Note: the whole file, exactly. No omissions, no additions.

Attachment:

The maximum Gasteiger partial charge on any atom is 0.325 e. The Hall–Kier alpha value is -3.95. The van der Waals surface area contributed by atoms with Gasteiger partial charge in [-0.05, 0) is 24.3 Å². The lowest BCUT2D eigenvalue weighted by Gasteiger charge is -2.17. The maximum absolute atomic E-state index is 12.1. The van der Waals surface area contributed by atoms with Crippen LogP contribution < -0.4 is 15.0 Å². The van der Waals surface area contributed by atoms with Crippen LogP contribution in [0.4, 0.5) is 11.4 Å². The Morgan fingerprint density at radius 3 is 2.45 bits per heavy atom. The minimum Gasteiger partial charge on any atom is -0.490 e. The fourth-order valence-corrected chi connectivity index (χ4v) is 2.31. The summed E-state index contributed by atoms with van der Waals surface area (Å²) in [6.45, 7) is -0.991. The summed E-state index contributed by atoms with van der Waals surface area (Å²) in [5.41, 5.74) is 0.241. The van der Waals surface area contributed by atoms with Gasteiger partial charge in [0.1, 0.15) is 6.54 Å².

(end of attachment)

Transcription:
The maximum Gasteiger partial charge on any atom is 0.325 e. The Hall–Kier alpha value is -3.95. The van der Waals surface area contributed by atoms with Gasteiger partial charge in [-0.05, 0) is 24.3 Å². The lowest BCUT2D eigenvalue weighted by Gasteiger charge is -2.17. The maximum absolute atomic E-state index is 12.1. The van der Waals surface area contributed by atoms with Crippen LogP contribution < -0.4 is 15.0 Å². The van der Waals surface area contributed by atoms with Crippen LogP contribution in [0.4, 0.5) is 11.4 Å². The Morgan fingerprint density at radius 3 is 2.45 bits per heavy atom. The minimum Gasteiger partial charge on any atom is -0.490 e. The fourth-order valence-corrected chi connectivity index (χ4v) is 2.31. The summed E-state index contributed by atoms with van der Waals surface area (Å²) in [6.45, 7) is -0.991. The summed E-state index contributed by atoms with van der Waals surface area (Å²) in [5.41, 5.74) is 0.241. The van der Waals surface area contributed by atoms with Gasteiger partial charge in [0.1, 0.15) is 6.54 Å².